It is recommended that homeowners inspect their roofs at least twice a year, in the spring and fall. Spring inspections should be done after the last snow has melted, allowing you to check for any damage that may have occurred over the winter. Fall inspections should be completed before the first snowfall. You should also inspect after major storms, as high winds or hail can cause damage.

Carefully examine your roof for any visible damage or wear and tear. Walk around the entire roof perimeter, checking for issues like cracked, warped, or missing shingles. Inspect areas where the roof meets vertical surfaces like chimneys or dormers, as water can collect in these spots. Check that all flashing, seals, and cement used in these areas are intact and securely fastened.

Examine overhead power lines to ensure they are not contacting or hanging over the roof, as this can be a fire hazard. Inspect areas under skylights, as condensation buildup can lead to leaks. Check that all vents, pipes, and exhaust outlets are securely installed and debris-free.

While most damage will be visible from the ground, it is best to get up on the roof for a thorough inspection. Exercise extreme caution, as roofs can be slippery and the risk of falls is high. If you do not feel comfortable doing this yourself, consider hiring a professional to inspect and repair your roof. Regular inspections and timely repairs or replacement of damaged components will help ensure your roof’s maximum lifespan and performance.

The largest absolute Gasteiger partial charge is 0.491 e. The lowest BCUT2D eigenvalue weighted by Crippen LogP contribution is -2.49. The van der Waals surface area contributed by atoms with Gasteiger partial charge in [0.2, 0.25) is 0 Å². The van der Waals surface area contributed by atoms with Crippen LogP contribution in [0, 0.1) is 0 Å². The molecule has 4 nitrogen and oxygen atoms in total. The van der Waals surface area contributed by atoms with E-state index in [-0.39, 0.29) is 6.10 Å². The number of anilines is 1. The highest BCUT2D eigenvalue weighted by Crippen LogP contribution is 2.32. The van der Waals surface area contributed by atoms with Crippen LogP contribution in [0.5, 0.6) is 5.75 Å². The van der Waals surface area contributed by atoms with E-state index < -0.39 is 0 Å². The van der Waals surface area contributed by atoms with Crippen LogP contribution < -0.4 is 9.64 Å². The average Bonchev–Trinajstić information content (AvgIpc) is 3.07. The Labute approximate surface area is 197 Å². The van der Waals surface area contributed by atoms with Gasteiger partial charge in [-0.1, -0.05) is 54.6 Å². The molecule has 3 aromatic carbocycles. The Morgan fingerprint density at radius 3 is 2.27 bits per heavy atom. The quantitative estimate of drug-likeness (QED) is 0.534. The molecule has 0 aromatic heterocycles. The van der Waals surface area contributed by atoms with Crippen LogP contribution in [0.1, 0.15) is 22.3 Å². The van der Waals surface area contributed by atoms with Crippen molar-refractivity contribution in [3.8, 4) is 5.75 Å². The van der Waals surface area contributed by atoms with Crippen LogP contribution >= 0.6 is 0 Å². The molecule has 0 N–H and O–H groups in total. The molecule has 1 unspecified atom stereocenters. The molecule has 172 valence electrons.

What to Look for During Your Roof Inspection

Roof Surface

Carefully inspect all roof surface areas for signs of damage or deterioration. Look for cracks, holes, rust spots, or stains in the roofing material, especially around vents, skylights, or the chimney. Check that shingles, tiles or panels lie flat and are securely installed. Look for raised or loose edges which can trap moisture and lead to leaks. Shingles that are curled, cracked, or have significant granule loss nearing expiration.

Gutters and Downspouts

Examine gutters and downspouts to ensure water can flow freely away from the roof. Look for warping, corrosion, or damage in gutters, and any debris blocking water flow. Check that downspouts are securely connected to gutters and extend at least 6 feet away from the home’s foundation to prevent water pooling around the base of the building. Clogs or inefficient water diversions can lead to water overflow, leaks, and water damage.


Flashings are the seals around vents, skylights, chimneys and other protrusions in the roof. Look for tearing, warping, or detachment of the flashing material. Check that the flashing edges lie flat and securely seal around the base of the protrusion. Damaged or inefficient flashings can allow water to seep under shingles and cause leaks.


Inspect all ventilation systems – including attic fans, exhaust vents, and air intakes – to ensure proper airflow and prevent heat and moisture buildup. Check that ventilation openings are clear of any blockages. Inefficient ventilation can lead to damage to roofing materials and structures.